A kinetic model of droplet heating and evaporation: Effects of inelastic collisions and a non-unity evaporation coefficient
AuthorsSazhin, Sergei S.
Shishkova, Irina N.
Elwardani, Ahmed Elsaid
Heikal, Morgan Raymond
KAUST DepartmentMechanical Engineering Program
MetadataShow full item record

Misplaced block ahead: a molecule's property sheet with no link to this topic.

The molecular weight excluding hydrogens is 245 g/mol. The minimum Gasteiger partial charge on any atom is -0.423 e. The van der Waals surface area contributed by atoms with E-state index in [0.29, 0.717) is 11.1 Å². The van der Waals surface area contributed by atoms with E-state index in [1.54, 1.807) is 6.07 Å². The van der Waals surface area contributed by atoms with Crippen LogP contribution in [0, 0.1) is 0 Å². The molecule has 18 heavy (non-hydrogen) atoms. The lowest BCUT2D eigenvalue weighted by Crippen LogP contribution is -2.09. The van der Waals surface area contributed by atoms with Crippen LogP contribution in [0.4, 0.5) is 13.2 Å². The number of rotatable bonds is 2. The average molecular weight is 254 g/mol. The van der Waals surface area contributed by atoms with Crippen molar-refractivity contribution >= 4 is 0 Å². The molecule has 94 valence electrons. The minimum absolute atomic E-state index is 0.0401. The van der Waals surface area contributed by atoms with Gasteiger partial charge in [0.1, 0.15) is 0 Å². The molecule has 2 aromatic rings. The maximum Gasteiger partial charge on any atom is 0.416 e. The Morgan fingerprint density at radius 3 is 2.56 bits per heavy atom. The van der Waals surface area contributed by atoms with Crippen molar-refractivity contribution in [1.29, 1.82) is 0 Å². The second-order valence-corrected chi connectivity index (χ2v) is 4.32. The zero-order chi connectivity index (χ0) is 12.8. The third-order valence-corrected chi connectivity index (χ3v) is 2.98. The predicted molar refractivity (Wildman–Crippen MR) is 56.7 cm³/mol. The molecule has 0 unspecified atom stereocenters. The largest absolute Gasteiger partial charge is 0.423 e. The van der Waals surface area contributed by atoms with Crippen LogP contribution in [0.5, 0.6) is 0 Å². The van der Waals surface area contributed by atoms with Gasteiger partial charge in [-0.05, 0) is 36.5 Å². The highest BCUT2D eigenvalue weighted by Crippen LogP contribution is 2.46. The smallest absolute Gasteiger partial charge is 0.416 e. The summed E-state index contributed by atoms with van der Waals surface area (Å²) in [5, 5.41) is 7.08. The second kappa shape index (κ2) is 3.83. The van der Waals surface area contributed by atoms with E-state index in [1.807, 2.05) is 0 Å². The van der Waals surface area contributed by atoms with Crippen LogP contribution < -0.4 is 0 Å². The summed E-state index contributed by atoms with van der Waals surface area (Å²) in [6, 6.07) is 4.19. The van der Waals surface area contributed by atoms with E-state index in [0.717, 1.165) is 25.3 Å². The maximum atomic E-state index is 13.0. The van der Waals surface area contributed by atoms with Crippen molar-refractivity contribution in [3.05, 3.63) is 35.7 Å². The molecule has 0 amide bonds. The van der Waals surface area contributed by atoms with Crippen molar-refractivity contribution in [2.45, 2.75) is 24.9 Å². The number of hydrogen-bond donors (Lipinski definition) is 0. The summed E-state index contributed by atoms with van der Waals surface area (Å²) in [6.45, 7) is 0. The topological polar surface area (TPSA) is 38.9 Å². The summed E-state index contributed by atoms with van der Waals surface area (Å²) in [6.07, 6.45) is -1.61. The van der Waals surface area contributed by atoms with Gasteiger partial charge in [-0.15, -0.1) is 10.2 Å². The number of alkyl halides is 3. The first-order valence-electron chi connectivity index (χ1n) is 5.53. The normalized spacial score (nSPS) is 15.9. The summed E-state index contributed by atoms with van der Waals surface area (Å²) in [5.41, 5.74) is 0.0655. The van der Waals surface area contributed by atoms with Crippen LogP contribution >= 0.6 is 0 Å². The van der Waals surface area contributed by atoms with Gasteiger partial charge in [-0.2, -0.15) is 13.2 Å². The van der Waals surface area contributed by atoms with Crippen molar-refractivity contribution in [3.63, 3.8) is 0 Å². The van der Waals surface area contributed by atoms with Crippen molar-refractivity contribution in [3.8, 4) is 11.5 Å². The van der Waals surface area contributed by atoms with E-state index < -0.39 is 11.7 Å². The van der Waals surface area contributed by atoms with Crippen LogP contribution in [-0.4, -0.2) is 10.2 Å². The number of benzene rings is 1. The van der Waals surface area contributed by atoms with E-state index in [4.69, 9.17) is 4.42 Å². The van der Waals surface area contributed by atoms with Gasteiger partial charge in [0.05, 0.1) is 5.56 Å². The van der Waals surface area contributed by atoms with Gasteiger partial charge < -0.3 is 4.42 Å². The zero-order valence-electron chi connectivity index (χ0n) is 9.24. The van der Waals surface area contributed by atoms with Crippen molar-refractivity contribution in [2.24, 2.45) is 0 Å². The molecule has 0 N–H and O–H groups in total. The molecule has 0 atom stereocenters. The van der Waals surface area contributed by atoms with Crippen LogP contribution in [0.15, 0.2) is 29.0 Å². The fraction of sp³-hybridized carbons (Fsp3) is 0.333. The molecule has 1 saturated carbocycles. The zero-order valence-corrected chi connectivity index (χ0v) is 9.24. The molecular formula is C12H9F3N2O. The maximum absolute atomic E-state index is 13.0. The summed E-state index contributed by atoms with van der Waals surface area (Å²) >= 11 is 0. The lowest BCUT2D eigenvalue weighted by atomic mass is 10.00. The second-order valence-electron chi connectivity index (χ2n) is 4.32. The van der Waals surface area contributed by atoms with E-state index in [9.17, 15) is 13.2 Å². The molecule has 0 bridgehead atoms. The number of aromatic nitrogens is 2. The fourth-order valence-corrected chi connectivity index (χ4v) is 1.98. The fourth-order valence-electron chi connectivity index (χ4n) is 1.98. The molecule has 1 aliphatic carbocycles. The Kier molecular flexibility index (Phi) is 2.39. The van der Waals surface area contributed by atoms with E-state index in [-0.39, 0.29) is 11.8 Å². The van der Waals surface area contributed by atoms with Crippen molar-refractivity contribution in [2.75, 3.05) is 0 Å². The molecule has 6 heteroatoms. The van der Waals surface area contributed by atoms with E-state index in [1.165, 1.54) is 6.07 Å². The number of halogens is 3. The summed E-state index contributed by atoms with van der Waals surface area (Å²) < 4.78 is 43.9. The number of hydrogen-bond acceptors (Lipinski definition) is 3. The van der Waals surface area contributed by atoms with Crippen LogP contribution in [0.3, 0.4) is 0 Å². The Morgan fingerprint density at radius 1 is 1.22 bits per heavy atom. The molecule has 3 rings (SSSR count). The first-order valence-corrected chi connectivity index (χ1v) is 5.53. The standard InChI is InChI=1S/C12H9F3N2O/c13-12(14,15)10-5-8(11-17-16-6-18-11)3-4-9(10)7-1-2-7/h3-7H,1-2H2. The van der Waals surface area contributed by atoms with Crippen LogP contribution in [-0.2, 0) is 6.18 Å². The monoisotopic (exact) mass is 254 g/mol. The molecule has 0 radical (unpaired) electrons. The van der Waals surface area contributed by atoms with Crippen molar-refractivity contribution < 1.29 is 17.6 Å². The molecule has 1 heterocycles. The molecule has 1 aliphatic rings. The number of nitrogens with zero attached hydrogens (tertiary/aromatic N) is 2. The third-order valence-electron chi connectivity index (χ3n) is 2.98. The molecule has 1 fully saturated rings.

AbstractThe previously developed kinetic model for droplet heating and evaporation into a high pressure air is generalised to take into account the combined effects of inelastic collisions between molecules in the kinetic region, a non-unity evaporation coefficient and temperature gradient inside droplets. It is pointed out that for the parameters typical for Diesel engine-like conditions, the heat flux in the kinetic region is a linear function of the vapour temperature at the outer boundary of this region, but practically does not depend on vapour density at this boundary for all models, including and not including the effects of inelastic collisions, and including and not including the effects of a non-unity evaporation coefficient. For any given temperature at the outer boundary of the kinetic region the values of the heat flux are shown to decrease with increasing numbers of internal degrees of freedom of the molecules. The rate of this decrease is strong for small numbers of these degrees of freedom but negligible when the number of these degrees exceeds 20. This allows us to restrict the analysis to the first 20 arbitrarily chosen degrees of freedom of n-dodecane molecules when considering the effects of inelastic collisions. The mass flux at this boundary decreases almost linearly with increasing vapour density at the same location for all above-mentioned models. For any given vapour density at the outer boundary of the kinetic region the values of the mass flux are smaller for the model, taking into account the contribution of internal degrees of freedom, than for the model ignoring these degrees of freedom. It is shown that the effects of inelastic collisions lead to stronger increase in the predicted droplet evaporation time in Diesel engine-like conditions relative to the hydrodynamic model, compared with the similar increase predicted by the kinetic model considering only elastic collisions. The effects of a non-unity evaporation coefficient are shown to be noticeable for gas temperatures of 1500 K. The application of the rigorous kinetic model, taking into account the effects of inelastic collisions and a non-unity evaporation coefficient, and the model taking into account the temperature gradient inside droplets, is recommended when accurate predictions of the values of droplet surface temperature and evaporation time in Diesel engine-like conditions are essential. © 2012 Elsevier Ltd. All rights reserved.